When Reeves was selected by Menzel from the crowd of hopefuls, she couldn’t believe her luck.  “Honestly at the time I didn’t really have the chance to think, it was all so shocking and overwhelming. You can always dream about how it would feel or what it would be like when you sing with your idol, but when it actually happens to you…there are really just no words. It was by far the coolest thing that has ever happened to me.”

This was Reeves’ second time to see Menzel at the Mann.  While Reeves was shocked to find herself performing with Menzel this time, the crowd was also surprised at the caliber of Reeves’ vocal talent.  Reeves previously trained with Harry Dietzler and Christopher Sapienza at the Upper Darby Performing Arts Center with Summer Stage and Shooting Stars. All of that training paid off as Reeves’ strong voice soared with Menzel’s and they wove together for an enjoyable performance.

Reeves says that participating in arts education programs has greatly influenced her life. “I think being a part of any arts program is important because they truly teach you how to express yourself for who you really are.”

When asked about how she felt during the duet, Reeves’ eyes lit up as she responded.

Photo by Derek Brad Photography

“(This experience) shows just how amazing Idina is, that she puts her own trust in her fans to perform songs with her that she is so known for,” said Reeves.  Although she has no specific show in mind, Reeves has no doubt that she will be back at the Mann for another concert.

“Being on stage at the Mann was awesome, I could get used to that! Being on stage with Idina? That was an honor and I can only hope and pray that one day she would want to add back-up singers to her show!” gushed Reeves.


No venom in this venue! Scorpions rock the Mann Center

Reviewed by Laura Kate


Tesla; Photo by Derek Brad Photography

When you mention the band Scorpions, certain images immediately come to mind.  Leather.  The color black.  Long poodle-permed hair.  Insanely tight pants.  And that was just the men that attended the band’s “Final Sting Tour” show. All of that and more were on hand during the Scorpions concert on July 11 at the Mann Center for the Performing Arts.  The Scorpions and opening act Tesla brought the ‘80’s hair metal fans out of the Philadelphia woodworks for a night of flashy, gritty, hard rocking fun.

There seems to be a certain degree of shame that goes with liking ‘80’s hair metal, usually inflicted by closet hair metal fans that haven’t come to terms with their tendencies to appreciate men with long poofy hair and pre-pubescent voices.  Despite this, proud hair band fans braved the weather and the warm venue beer to show their support.  This show had a setup fit for a stadium concert, with more speakers and lights than ever seen before at the venue that is most popularly known as the home of the Philadelphia Orchestra.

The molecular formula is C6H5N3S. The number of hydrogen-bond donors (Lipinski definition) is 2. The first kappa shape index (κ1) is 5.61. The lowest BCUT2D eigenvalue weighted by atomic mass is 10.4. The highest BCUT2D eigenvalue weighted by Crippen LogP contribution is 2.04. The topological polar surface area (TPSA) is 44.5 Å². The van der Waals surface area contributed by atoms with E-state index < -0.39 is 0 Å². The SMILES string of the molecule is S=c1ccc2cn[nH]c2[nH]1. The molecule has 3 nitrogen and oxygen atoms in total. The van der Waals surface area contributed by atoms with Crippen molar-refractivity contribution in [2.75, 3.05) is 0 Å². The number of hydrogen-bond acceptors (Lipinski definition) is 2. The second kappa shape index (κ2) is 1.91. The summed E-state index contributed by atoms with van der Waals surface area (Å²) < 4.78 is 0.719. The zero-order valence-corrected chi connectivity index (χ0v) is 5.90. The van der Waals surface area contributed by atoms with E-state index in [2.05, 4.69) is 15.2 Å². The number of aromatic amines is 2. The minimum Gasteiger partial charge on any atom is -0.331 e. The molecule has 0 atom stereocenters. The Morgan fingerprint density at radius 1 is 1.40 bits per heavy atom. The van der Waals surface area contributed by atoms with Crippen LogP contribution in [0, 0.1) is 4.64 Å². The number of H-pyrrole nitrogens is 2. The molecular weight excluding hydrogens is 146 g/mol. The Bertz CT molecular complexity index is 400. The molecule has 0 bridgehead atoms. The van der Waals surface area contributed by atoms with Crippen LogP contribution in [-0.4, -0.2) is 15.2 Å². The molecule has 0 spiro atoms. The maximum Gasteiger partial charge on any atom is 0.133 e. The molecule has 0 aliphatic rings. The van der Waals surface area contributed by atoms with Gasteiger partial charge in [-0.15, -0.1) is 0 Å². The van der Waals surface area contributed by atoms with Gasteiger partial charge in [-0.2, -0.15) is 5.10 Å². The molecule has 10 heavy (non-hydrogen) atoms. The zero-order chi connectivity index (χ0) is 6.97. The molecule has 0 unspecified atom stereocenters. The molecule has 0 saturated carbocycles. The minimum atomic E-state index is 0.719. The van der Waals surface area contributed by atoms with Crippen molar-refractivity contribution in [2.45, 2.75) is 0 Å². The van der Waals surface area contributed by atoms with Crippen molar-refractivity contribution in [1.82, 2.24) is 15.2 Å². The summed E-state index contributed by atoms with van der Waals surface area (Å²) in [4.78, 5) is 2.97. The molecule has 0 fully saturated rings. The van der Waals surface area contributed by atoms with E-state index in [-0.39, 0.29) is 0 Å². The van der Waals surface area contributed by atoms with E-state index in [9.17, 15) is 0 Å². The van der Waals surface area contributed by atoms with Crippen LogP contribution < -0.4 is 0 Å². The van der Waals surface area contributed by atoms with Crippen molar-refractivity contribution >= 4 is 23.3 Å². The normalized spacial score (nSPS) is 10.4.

Scorpions; Photo by Derek Brad Photography

Scorpions; Photo by Derek Brad Photography

Just because Tchaikovsky and Chopin were not on the set list doesn’t mean that the crowd didn’t get to hear the classics.  Tesla stirred the crowd up into a scream-singing rendition of “Signs” and the Scorpions ended their set with the best known songs of their 30-year catalog, including crowd favorites “Zoo,” “Still Loving You,” and “Rock You Like a Hurricane.”

The Scorpions have been quoted several times on this tour as saying this is the last tour they will do in the U.S.  Happy—or what passes for happy in this subculture–Philadelphia fans crowded the front of the Mann Center orchestra seating section to catch a glimpse of their rock gods, and perhaps a bit of their hazy youths.  If you’ve ever seen the movie Wayne’s World, just picture the scene where they go to the Alice Cooper concert.  This show was like that, except slightly less crowded.  It felt a little silly, but was totally fun.  And just like any good mullet, the band was a great blend of business and party.  Next time I’ll be sure to pull up in my own Mirth Mobile to show my support.

Rocking like a hurricane; Photo by Derek Brad Photography

Scorpions Setlist

  1. Sting in the Tail 
  2. Make It Real 
  3. Is There Anybody There? 
  4. The Zoo 
  5. Coast to Coast 
  6. Loving You Sunday Morning 
  7. Rhythm of Love 
  8. Wind of Change 
  9. Holiday 
  10. Raised on Rock 
  11. Tease Me Please Me 
  12. Hit Between the Eyes 
  13. Kottak Attack 
  14. Blackout 
  15. Six String Sting 
  16. Big City Nights 
  17. Still Loving You
  18. No One Like You
  19. Rock You Like a Hurricane

Idina Menzel: Bare feet and big talent

Reviewed by Laura Kate


Our favorite!

My mother, much to her credit, raised me with a deep appreciation for classic movies.  We spent many lazy Sunday afternoons watching old cinema classics, including many musicals.  There is something about a good musical that just reels you in.  The campy but heartfelt, over-the-top song and dance numbers that somehow all of the characters know, the usual boy meets girl (or in the case of Rent, girl meets girl) but something gets in the way of their romance plot, and the colorful sets, costumes and characters make an evening with a  musical just fun.  This is the world that Idina Menzel comes from and the world that she brought to the Mann Center for the Performing Arts.

Menzel is widely known and loved for her portrayal of Elphaba in the Broadway musical Wicked as well as her debut role in the insanely popular Rent and her role as Rachel’s mother on the Fox hit series, Glee.  She has legions of devoted fans and she is known for her playful grace when interacting with them.  More on that later.

Idina Menzel as Elphaba in Wicked